Newsy (Sep. 21, 2014) More than 100 tons of medical supplies were sent to West Africa on Saturday, but aid workers say the global response is still sluggish. Video provided by Newsy
Powered by NewsLook.com
Sierra Leone in Lockdown to Control Ebola

Sierra Leone in Lockdown to Control Ebola

AP (Sep. 21, 2014) Sierra Leone residents remained in lockdown on Saturday as part of a massive effort to confine millions of people to their homes in a bid to stem the biggest Ebola outbreak in history. (Sept. 20) Video provided by AP
Powered by NewsLook.com

Search ScienceDaily

Number of stories in archives: 140,361

Find with keyword(s):
Enter a keyword or phrase to search ScienceDaily for related topics and research stories.

Save/Print:
Share:

Breaking News:

Strange & Offbeat Stories


Health & Medicine

Mind & Brain

Living & Well

In Other News

... from NewsDaily.com

Science News

Health News

Environment News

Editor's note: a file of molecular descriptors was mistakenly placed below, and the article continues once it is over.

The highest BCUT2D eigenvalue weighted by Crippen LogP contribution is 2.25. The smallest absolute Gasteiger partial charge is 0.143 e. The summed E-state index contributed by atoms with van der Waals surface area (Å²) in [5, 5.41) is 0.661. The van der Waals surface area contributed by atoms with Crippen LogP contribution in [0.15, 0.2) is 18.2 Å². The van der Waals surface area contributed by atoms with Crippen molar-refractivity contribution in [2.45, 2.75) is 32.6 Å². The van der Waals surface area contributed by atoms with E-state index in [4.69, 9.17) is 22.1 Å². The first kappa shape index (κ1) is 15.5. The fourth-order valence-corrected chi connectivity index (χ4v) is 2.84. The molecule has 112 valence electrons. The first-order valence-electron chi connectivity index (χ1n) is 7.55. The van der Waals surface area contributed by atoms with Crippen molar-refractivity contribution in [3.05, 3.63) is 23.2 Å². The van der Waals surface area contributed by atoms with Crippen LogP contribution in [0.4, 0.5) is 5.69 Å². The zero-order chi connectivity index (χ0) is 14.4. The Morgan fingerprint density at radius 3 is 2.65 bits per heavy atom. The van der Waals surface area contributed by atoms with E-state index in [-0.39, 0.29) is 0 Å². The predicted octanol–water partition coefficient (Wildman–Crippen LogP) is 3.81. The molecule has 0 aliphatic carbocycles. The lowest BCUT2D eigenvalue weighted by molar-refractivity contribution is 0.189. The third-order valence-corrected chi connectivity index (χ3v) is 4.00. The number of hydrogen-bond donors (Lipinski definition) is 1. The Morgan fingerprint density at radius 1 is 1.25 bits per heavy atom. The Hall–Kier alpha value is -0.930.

Technology News



Save/Print:
Share:

Free Subscriptions


Get the latest science news with ScienceDaily's free email newsletters, updated daily and weekly. Or view hourly updated newsfeeds in your RSS reader:

Get Social & Mobile


Keep up to date with the latest news from ScienceDaily via social networks and mobile apps:

Have Feedback?


Tell us what you think of ScienceDaily -- we welcome both positive and negative comments. Have any problems using the site? Questions?
Mobile: iPhone Android Web
Follow: Facebook Twitter Google+
Subscribe: RSS Feeds Email Newsletters
Latest Headlines Health & Medicine Mind & Brain Space & Time Matter & Energy Computers & Math Plants & Animals Earth & Climate Fossils & Ruins